Publications by authors named "Curtis Clemons"

2 Publications

  • Page 1 of 1

Mathematical modelling of Pseudomonas aeruginosa biofilm growth and treatment in the cystic fibrosis lung.

Math Med Biol 2014 Jun 21;31(2):179-204. Epub 2013 Mar 21.

Department of Chemistry, University of Akron, Akron, OH, USA.

Lung failure due to chronic bacterial infection is the leading cause of death for patients with cystic fibrosis (CF). It is thought that the chronic nature of these infections is, in part, due to the increased tolerance and recalcitrant behaviour of bacteria growing as biofilms. Inhalation of silver carbene complex (SCC) antimicrobial, either encased in polymeric biodegradable particles or in aqueous form, has been proposed as a treatment. Through a coordinated experimental and mathematical modelling effort, we examine this proposed treatment of lung biofilms. Pseudomonas aeruginosa biofilms grown in a flow-cell apparatus irrigated with an artificial CF sputum medium are analysed as an in vitro model of CF lung infection. A 2D mathematical model of biofilm growth within the flow-cell is developed. Numerical simulations demonstrate that SCC inactivation by the environment is critical in aqueous SCC, but not SCC-polymer, based treatments. Polymer particle degradation rate is shown to be an important parameter that can be chosen optimally, based on environmental conditions and bacterial susceptibility.
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http://dx.doi.org/10.1093/imammb/dqt003DOI Listing
http://www.ncbi.nlm.nih.gov/pmc/articles/PMC4571485PMC
June 2014

Development of the Pseudomonas aeruginosa mushroom morphology and cavity formation by iron-starvation: a mathematical modeling study.

J Theor Biol 2012 Sep 4;308:68-78. Epub 2012 Jun 4.

Integrated Bioscience, University of Akron, Akron, OH, USA.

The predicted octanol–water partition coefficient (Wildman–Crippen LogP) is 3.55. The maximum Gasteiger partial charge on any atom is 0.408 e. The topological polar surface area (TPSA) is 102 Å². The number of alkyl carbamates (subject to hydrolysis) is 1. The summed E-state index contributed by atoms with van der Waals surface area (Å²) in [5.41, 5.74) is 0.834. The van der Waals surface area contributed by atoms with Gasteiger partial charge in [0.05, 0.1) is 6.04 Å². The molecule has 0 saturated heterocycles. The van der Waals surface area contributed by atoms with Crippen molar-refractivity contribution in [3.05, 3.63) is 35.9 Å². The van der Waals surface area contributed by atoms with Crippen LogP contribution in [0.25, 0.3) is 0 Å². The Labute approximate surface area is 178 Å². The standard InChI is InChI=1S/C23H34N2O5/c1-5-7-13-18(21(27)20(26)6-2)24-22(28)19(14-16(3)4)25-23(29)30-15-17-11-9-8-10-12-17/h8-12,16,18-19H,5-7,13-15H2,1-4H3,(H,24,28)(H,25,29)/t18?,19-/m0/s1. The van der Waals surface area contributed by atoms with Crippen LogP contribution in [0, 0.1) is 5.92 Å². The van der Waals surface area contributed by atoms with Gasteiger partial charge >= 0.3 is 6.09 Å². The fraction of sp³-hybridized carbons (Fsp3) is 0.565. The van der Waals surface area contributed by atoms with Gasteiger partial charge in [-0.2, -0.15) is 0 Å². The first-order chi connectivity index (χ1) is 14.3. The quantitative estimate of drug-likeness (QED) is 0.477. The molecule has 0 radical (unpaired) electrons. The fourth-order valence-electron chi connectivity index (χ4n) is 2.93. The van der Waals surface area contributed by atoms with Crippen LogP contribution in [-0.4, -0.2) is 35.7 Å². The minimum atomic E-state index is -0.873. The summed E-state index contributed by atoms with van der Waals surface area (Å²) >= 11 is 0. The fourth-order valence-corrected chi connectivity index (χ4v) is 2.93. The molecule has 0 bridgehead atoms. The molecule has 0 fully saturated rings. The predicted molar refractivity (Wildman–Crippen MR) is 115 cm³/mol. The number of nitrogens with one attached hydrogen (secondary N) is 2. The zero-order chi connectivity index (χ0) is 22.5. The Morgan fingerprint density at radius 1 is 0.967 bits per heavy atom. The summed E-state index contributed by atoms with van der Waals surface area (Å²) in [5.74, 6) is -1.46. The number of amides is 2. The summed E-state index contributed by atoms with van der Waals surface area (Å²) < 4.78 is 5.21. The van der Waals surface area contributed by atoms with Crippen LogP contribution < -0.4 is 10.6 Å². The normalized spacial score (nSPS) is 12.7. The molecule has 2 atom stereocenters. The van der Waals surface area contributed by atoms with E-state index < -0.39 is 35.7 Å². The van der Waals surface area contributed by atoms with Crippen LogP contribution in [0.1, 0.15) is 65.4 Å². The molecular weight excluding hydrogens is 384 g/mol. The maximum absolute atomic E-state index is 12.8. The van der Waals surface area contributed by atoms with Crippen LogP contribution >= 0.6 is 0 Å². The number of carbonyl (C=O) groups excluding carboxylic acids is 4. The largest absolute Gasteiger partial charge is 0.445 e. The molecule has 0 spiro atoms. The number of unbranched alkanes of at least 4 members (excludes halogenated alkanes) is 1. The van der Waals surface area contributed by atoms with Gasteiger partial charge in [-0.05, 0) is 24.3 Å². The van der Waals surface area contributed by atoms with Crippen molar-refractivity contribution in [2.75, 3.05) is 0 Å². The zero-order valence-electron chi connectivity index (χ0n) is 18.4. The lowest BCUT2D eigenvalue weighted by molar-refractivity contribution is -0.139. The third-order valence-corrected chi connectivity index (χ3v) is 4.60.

We present a mathematical model of mushroom-like architecture and cavity formation in Pseudomonas aeruginosa biofilms. We demonstrate that a proposed disparity in internal friction between the stalk and cap extracellular polymeric substances (EPS) leads to spatial variation in volumetric expansion sufficient to produce the mushroom morphology. The capability of diffusible signals to induce the formation of a fluid-filled cavity within the cap is then investigated. We assume that conversion of bacteria to the planktonic state within the cap occurs in response to the accumulation or depletion of some signal molecule. We (a) show that neither simple nutrient starvation nor signal production by one or more subpopulations of bacteria is sufficient to trigger localized cavity formation. We then (b) demonstrate various hypothetical scenarios that could result in localized cavity formation. Finally, we (c) model iron availability as a detachment signal and show simulation results demonstrating cavity formation by iron starvation. We conclude that iron availability is a plausible mechanism by which fluid-filled cavities form in the cap region of mushroom-like structures.
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http://dx.doi.org/10.1016/j.jtbi.2012.05.029DOI Listing
http://www.ncbi.nlm.nih.gov/pmc/articles/PMC3410399PMC
September 2012